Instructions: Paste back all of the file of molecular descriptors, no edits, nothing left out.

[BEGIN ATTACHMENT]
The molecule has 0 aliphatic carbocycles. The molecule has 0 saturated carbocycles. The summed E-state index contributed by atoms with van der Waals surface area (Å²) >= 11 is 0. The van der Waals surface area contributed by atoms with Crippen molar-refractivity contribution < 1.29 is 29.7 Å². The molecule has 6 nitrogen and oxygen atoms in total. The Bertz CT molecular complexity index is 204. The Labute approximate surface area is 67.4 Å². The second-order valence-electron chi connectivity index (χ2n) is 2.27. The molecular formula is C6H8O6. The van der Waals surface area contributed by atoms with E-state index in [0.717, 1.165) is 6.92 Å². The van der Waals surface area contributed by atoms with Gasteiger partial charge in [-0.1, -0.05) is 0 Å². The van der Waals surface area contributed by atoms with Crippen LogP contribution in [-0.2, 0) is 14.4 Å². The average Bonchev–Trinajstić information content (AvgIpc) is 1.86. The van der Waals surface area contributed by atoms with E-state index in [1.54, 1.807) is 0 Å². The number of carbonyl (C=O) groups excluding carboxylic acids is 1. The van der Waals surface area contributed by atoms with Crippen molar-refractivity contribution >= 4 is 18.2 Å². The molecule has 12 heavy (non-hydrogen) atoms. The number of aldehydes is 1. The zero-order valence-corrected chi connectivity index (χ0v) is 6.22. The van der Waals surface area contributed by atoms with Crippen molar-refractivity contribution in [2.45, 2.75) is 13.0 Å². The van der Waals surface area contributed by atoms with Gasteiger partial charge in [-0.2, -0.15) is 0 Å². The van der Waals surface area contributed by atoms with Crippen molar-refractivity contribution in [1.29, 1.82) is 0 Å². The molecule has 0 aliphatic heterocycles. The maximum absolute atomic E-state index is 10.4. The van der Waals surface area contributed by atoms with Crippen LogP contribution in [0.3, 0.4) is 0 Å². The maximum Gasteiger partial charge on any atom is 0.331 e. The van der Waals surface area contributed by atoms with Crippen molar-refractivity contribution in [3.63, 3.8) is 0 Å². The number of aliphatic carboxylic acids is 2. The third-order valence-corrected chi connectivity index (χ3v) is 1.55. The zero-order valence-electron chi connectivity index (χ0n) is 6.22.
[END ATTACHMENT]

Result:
The molecule has 0 aliphatic carbocycles. The molecule has 0 saturated carbocycles. The summed E-state index contributed by atoms with van der Waals surface area (Å²) >= 11 is 0. The van der Waals surface area contributed by atoms with Crippen molar-refractivity contribution < 1.29 is 29.7 Å². The molecule has 6 nitrogen and oxygen atoms in total. The Bertz CT molecular complexity index is 204. The Labute approximate surface area is 67.4 Å². The second-order valence-electron chi connectivity index (χ2n) is 2.27. The molecular formula is C6H8O6. The van der Waals surface area contributed by atoms with E-state index in [0.717, 1.165) is 6.92 Å². The van der Waals surface area contributed by atoms with Gasteiger partial charge in [-0.1, -0.05) is 0 Å². The van der Waals surface area contributed by atoms with Crippen LogP contribution in [-0.2, 0) is 14.4 Å². The average Bonchev–Trinajstić information content (AvgIpc) is 1.86. The van der Waals surface area contributed by atoms with E-state index in [1.54, 1.807) is 0 Å². The number of carbonyl (C=O) groups excluding carboxylic acids is 1. The van der Waals surface area contributed by atoms with Crippen molar-refractivity contribution >= 4 is 18.2 Å². The molecule has 12 heavy (non-hydrogen) atoms. The number of aldehydes is 1. The zero-order valence-corrected chi connectivity index (χ0v) is 6.22. The van der Waals surface area contributed by atoms with Crippen molar-refractivity contribution in [2.45, 2.75) is 13.0 Å². The van der Waals surface area contributed by atoms with Gasteiger partial charge in [-0.2, -0.15) is 0 Å². The van der Waals surface area contributed by atoms with Crippen molar-refractivity contribution in [1.29, 1.82) is 0 Å². The molecule has 0 aliphatic heterocycles. The maximum absolute atomic E-state index is 10.4. The van der Waals surface area contributed by atoms with Crippen LogP contribution in [0.3, 0.4) is 0 Å². The maximum Gasteiger partial charge on any atom is 0.331 e. The van der Waals surface area contributed by atoms with Crippen molar-refractivity contribution in [3.63, 3.8) is 0 Å². The number of aliphatic carboxylic acids is 2. The third-order valence-corrected chi connectivity index (χ3v) is 1.55. The zero-order valence-electron chi connectivity index (χ0n) is 6.22.